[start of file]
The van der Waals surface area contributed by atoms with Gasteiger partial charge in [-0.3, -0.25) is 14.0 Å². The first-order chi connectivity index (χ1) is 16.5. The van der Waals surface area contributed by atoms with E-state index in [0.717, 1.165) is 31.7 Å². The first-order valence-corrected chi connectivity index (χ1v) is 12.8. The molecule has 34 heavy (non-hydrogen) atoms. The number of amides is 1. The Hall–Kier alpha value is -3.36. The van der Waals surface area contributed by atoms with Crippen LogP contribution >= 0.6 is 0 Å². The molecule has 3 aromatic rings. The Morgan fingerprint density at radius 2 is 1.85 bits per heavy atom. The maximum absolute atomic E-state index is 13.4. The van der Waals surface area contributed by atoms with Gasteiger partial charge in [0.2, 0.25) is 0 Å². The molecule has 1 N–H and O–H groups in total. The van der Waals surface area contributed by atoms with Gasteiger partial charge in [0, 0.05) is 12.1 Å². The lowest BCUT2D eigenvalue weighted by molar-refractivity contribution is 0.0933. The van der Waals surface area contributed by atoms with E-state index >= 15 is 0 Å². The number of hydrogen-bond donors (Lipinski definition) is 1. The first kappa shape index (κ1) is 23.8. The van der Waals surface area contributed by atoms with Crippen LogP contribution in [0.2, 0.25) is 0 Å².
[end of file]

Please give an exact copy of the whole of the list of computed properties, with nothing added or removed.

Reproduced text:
The van der Waals surface area contributed by atoms with Gasteiger partial charge in [-0.3, -0.25) is 14.0 Å². The first-order chi connectivity index (χ1) is 16.5. The van der Waals surface area contributed by atoms with E-state index in [0.717, 1.165) is 31.7 Å². The first-order valence-corrected chi connectivity index (χ1v) is 12.8. The molecule has 34 heavy (non-hydrogen) atoms. The number of amides is 1. The Hall–Kier alpha value is -3.36. The van der Waals surface area contributed by atoms with Crippen LogP contribution >= 0.6 is 0 Å². The molecule has 3 aromatic rings. The Morgan fingerprint density at radius 2 is 1.85 bits per heavy atom. The maximum absolute atomic E-state index is 13.4. The van der Waals surface area contributed by atoms with Gasteiger partial charge in [0.2, 0.25) is 0 Å². The molecule has 1 N–H and O–H groups in total. The van der Waals surface area contributed by atoms with Gasteiger partial charge in [0, 0.05) is 12.1 Å². The lowest BCUT2D eigenvalue weighted by molar-refractivity contribution is 0.0933. The van der Waals surface area contributed by atoms with E-state index >= 15 is 0 Å². The number of hydrogen-bond donors (Lipinski definition) is 1. The first kappa shape index (κ1) is 23.8. The van der Waals surface area contributed by atoms with Crippen LogP contribution in [0.2, 0.25) is 0 Å².